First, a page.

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Estimate: $ 1,000 - $ 1,500
(DISTRICT OF COLUMBIA.) Legal fee book and ledger of William Hammond Dorsey, the builder of Dumbarton Oaks. 220 manuscript pages (128 from 1785-91, and 92 from 1807-09). 4to, original stiff vellum, spotted and slightly bowed; one leaf detached, numerous leaves torn out, short tape repair to first leaf. Vp, 1785-91 and 1807-09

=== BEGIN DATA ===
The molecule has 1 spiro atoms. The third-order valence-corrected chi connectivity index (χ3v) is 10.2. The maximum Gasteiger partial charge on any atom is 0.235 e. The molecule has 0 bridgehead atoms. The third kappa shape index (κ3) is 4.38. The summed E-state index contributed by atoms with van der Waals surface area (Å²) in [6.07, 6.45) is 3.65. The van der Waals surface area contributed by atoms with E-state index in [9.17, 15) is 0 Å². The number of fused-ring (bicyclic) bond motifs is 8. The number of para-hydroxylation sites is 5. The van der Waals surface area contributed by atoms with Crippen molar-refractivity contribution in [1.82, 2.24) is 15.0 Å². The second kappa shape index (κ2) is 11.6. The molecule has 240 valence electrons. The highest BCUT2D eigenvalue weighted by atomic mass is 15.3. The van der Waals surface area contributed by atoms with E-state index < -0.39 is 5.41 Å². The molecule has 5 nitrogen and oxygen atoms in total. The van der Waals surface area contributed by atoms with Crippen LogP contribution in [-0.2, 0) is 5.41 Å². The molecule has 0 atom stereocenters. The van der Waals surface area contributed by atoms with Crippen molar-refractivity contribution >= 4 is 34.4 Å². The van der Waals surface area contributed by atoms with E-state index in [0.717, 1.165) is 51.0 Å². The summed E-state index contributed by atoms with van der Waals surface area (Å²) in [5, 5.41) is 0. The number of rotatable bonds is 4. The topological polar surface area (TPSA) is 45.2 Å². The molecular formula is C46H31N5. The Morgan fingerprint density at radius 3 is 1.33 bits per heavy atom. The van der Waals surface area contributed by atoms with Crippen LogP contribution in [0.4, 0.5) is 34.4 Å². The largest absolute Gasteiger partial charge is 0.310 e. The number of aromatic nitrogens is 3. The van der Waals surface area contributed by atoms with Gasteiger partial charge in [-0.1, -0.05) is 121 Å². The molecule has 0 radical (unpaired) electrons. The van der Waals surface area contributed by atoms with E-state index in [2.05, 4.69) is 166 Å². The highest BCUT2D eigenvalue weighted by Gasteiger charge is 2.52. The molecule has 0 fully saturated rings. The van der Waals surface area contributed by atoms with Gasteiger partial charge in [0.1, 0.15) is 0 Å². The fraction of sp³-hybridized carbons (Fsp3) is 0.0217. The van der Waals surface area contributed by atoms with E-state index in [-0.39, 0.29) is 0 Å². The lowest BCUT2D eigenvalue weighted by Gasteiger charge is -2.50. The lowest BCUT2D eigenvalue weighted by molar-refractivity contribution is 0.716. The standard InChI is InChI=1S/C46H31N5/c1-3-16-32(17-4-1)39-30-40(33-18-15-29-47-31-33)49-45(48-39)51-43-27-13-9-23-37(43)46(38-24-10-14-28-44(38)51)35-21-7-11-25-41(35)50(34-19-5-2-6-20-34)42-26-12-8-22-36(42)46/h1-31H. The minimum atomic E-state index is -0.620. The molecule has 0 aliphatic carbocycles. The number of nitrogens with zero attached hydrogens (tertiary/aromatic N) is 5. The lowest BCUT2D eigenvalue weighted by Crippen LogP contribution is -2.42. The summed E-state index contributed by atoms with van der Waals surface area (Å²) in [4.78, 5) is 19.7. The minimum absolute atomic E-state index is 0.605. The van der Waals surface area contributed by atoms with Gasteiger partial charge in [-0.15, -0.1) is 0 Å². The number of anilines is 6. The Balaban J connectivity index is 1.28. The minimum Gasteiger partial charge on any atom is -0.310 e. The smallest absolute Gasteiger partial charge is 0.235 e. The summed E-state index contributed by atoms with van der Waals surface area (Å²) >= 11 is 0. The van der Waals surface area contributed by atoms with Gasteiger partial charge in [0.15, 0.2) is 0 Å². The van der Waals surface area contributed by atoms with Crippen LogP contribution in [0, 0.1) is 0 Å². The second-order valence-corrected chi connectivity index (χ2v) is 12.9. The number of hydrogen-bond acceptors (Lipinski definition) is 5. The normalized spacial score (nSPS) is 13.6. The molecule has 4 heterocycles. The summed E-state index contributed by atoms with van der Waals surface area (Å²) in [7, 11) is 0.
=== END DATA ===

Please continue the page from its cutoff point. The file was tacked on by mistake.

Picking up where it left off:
William Hammond Dorsey (1764-1818), son of a wealthy industrialist, began practicing law in Georgetown (then part of Maryland) in 1785. With the incorporation of Georgetown into the District of Columbia in 1791, he invested heavily in land. In 1800, he purchased an undeveloped 700-acre tract from the Beall family called "The Rock of Dumbarton." On this land he built a substantial manor house, but due to financial reverses and the death of his wife, he was forced to sell the property to Robert Beverly in 1805. He soon relocated to Baltimore and continued the practice of law until his death in 1818. Meanwhile, his Dumbarton estate was expanded over the years, and in 1940 was donated to Harvard University as the Dumbarton Oaks Research Library and Collection. This volume was originally used as Dorsey's fee book from 1785 through 1791, Hundreds of cases are listed here: first a general alphabetical list of clients and their fees for 1785 and 1787, and then similar alphabetical lists arranged by year, 1787-91, with a separate list for cases handled in nearby Prince George's County. Clement Biddle, who had been Commissary General at Valley Forge, was a very regular customer. Benjamin Harrison (possibly the signer of the Declaration of Independence) also makes a 1786 appearance. Dorsey also represented a Thomas West in a 1789 suit against Alexander Hamilton, and then represented Hamilton in 1790. The book went unused for several years, and was pressed back into action as a general ledger and memorandum book from 1807 to 1809. This section includes accounts for tenants on Dorsey's lands, his extensive bills payable, and his accounts with his father. An inventory of his property in 1807 is presented in table form, itemizing his enslaved people and livestock at each of his four properties; he owned a total of 122 slaves. Among the notables mentioned in this period are Maryland founding father Luther Martin, then serving as a judge in Baltimore, who held several of Dorsey's promissory notes. Provenance: according to a note found in the volume, by descent to Dorsey's great-grandson Vernon M. Dorsey (1869-1954); thence by descent to his grandson Sidney Field Parham Jr. (1918-1996).